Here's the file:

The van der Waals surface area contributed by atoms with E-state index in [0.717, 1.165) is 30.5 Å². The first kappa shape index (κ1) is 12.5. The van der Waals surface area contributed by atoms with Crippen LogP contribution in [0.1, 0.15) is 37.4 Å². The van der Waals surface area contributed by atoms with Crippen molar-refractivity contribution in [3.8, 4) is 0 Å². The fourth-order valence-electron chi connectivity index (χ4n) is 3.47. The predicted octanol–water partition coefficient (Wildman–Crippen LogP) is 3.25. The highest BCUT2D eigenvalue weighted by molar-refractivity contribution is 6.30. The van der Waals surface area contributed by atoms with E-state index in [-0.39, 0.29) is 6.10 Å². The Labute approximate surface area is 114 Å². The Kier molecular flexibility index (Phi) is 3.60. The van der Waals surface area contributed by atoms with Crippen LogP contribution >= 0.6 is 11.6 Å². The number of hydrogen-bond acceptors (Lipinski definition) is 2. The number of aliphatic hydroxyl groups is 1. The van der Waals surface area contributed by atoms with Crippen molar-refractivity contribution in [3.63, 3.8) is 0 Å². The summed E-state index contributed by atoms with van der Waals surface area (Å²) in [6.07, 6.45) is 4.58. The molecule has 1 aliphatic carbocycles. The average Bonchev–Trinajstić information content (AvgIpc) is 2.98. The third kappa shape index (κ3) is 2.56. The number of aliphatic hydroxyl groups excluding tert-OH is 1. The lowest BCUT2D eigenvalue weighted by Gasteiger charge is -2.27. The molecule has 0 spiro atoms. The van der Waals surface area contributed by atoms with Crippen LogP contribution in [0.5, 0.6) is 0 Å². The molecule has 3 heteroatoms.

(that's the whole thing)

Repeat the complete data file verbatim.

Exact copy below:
The van der Waals surface area contributed by atoms with E-state index in [0.717, 1.165) is 30.5 Å². The first kappa shape index (κ1) is 12.5. The van der Waals surface area contributed by atoms with Crippen LogP contribution in [0.1, 0.15) is 37.4 Å². The van der Waals surface area contributed by atoms with Crippen molar-refractivity contribution in [3.8, 4) is 0 Å². The fourth-order valence-electron chi connectivity index (χ4n) is 3.47. The predicted octanol–water partition coefficient (Wildman–Crippen LogP) is 3.25. The highest BCUT2D eigenvalue weighted by molar-refractivity contribution is 6.30. The van der Waals surface area contributed by atoms with E-state index in [-0.39, 0.29) is 6.10 Å². The Labute approximate surface area is 114 Å². The Kier molecular flexibility index (Phi) is 3.60. The van der Waals surface area contributed by atoms with Crippen LogP contribution >= 0.6 is 11.6 Å². The number of hydrogen-bond acceptors (Lipinski definition) is 2. The number of aliphatic hydroxyl groups is 1. The van der Waals surface area contributed by atoms with Crippen molar-refractivity contribution in [3.63, 3.8) is 0 Å². The summed E-state index contributed by atoms with van der Waals surface area (Å²) in [6.07, 6.45) is 4.58. The molecule has 1 aliphatic carbocycles. The average Bonchev–Trinajstić information content (AvgIpc) is 2.98. The third kappa shape index (κ3) is 2.56. The number of aliphatic hydroxyl groups excluding tert-OH is 1. The lowest BCUT2D eigenvalue weighted by Gasteiger charge is -2.27. The molecule has 0 spiro atoms. The van der Waals surface area contributed by atoms with Crippen LogP contribution in [0.5, 0.6) is 0 Å². The molecule has 3 heteroatoms.